I eventually made up my mind on the choice of single-board computers (SBC) that will assist and eventually replace the role of my Asus RT-AC56U as an always-on home server. It's not a Raspberry Pi. My workload will be more towards server side and headless. I won't need, for example, WiFi and camera interface but would be good to have gigabit Ethernet, USB 3.0 and SD socket supporting UHS-I. More to come on my pick once I take the shipment and play with it.
One consideration that took unbelievably longer time to decide is a Micro SD card that will be used as system partition on my SBC. Actually it's not specific to Micro SD cards but picking flash thumbdrives in general. I'm not exactly new to this game. After reading people's research in the SBC communities, I feel like entering a new world, facinating!
A1/A2 application performance classes
To begin with, perhaps we shall start with Android. In earlier years, Android allows people to install applications on Micro SD cards. Later this feature was removed. Now this feature is (or will be) resurrected, thanks to new categories of Micro SD cards that support A1/A2 classes.
A1 class specifies a Micro SD card capable of minimum 1500 read and 500 write random I/O operations per second (IOPS), each operation consisting of a 4KiB chunk. A2 class cards could perform minimum 4000/2000 random R/W IOPS. Random read/write of small chunks is typical workload of operating systems and applications. Its performance is critical for smooth app experience. More details on A1/A2 classes can be found on SD Association's whitepaper (in pdf format).
iozone benchmark tool
The concept behind A1/A2 classes is equally applicable to USB thumbdrives used for running applications on routers, single-board computers and other IoT devices. On Windows, we have well known benchmark tools e.g. CrystalDiskMark and ATTO Disk Benchmark. On Mac, there is Blacmagic Disk Speed Test. I've never questioned how these benchmarks are implemented. But have seen results on the same USB stick could vary a lot from different tools.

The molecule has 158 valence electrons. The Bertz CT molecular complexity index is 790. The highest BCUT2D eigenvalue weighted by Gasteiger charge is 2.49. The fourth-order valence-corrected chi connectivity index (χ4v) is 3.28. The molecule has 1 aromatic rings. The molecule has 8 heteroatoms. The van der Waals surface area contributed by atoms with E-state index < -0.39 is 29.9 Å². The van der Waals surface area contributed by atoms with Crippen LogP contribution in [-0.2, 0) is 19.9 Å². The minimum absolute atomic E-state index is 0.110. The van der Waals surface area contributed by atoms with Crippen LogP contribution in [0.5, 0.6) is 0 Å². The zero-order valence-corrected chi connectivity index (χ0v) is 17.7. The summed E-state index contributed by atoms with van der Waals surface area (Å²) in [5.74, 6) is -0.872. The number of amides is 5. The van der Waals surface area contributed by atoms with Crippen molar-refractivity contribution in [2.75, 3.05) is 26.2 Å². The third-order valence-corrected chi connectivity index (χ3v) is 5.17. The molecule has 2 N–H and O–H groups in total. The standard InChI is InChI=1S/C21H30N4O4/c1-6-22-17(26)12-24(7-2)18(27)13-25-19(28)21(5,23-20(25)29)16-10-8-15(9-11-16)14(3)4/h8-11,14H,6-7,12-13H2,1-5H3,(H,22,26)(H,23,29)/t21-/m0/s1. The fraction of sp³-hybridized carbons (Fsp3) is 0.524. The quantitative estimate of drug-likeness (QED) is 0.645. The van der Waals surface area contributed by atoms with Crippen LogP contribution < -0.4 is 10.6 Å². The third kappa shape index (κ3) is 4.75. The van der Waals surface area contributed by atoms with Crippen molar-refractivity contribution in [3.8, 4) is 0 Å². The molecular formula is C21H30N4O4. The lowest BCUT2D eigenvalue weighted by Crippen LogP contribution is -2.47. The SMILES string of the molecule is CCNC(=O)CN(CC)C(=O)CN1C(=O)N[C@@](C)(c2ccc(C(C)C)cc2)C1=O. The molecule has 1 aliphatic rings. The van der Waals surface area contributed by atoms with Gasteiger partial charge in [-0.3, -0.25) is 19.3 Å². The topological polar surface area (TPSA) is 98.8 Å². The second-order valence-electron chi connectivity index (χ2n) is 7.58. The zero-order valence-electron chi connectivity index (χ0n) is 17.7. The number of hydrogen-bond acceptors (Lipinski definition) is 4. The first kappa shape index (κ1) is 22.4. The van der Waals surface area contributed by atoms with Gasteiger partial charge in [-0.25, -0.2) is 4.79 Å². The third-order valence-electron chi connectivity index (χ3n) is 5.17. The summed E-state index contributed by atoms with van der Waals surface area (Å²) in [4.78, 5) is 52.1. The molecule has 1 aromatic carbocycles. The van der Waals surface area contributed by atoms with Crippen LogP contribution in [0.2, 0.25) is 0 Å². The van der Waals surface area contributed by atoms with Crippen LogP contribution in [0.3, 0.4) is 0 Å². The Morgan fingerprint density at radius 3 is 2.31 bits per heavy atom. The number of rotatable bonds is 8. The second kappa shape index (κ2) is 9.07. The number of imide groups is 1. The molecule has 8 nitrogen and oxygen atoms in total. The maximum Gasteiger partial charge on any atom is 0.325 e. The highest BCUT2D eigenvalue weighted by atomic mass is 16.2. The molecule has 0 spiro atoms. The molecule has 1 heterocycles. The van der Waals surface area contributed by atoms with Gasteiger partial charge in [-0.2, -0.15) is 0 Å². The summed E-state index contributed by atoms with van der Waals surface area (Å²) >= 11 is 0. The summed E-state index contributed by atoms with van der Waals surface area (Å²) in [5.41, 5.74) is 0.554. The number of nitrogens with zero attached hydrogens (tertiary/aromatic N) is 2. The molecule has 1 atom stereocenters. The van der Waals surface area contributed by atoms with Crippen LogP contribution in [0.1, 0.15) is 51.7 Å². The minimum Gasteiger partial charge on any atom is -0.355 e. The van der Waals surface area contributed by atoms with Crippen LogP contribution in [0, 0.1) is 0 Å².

The SBC communities appear to favor a tool called iozone that is not only open source but descently designed and widely available on all platforms. That makes even cross-platform comparison a possibility. If you happen to run Entware on ARMv7 (32-bit) or ARMv8 64-bit devices, you may get my compiled iozone binaries. Instructions follow.
Entware armv7 installation
$ wget -qO- https://gitlab.com/kvic/Entware-Goodies/raw/master/iozone-v3.482-armv7.tar.gz | tar xf - -C /jffs/bin
Note: e.g. Asus RT-AC56U/68U/87U/88U. The above command line installs
/jffs/bin with another path of your choice.
Entware aarch64 installation (armv8 64-bit)
$ wget -qO- https://gitlab.com/kvic/Entware-Goodies/raw/master/iozone-v3.482-aarch64.tar.gz | tar xf - -C /jffs/bin
Note: e.g. Asus RT-AC86U
$ rm /jffs/bin/iozone
Run the benchmark
iozone will test the target drive of your current directoy and operations are non-destructive to the drive. It creates a temporary file of size specified in
-s for read and write and delets the file after test done.
$ cd /opt $ /jffs/bin/iozone -e -I -a -s 20M -r 4k -r 16k -r 512k -r 1024k -r 16384k -i 0 -i 1 -i 2 random random kB reclen write rewrite read reread read write 20480 4 4628 4697 19021 19119 6206 3977 20480 16 16030 16768 51271 50867 22272 13536 20480 512 48162 75564 91575 92086 80767 67474 20480 1024 53266 86650 92302 95623 89220 78823 20480 16384 71618 88822 107486 107510 107406 87864
First row represents the read/write performance of chunk size 4KiB. The next row 16KiB and so on. For operating systems and application use, the random read/write of 4KiB chunks is a critical metric. All throughputs are in KiB/s. Divide the numbers from first row and last two columns by 4, you get IOPS roughly. Alternatively, specify '-O' so that
iozone display throughputs in IOPS.
The above result shows the throughput of my SanDisk Ultra Flair 64GB USB 3.0 purchased a few years ago. Converting the random read/write into IOPS, my stick has 1551.5 for read and 994.25 for write. Those numbers appear slightly exceeding A1 class.
Over the years, I think memory cards (including USB sticks) are one of the most lucrative products in tech commodities. Vendors charge premium for promoting maximum sequential read speed. Under perform on everyday tasks except copying large files from the memory cards.
I would love to see results on a variety of cards here or elsewhere by running iozone. Keep them coming in!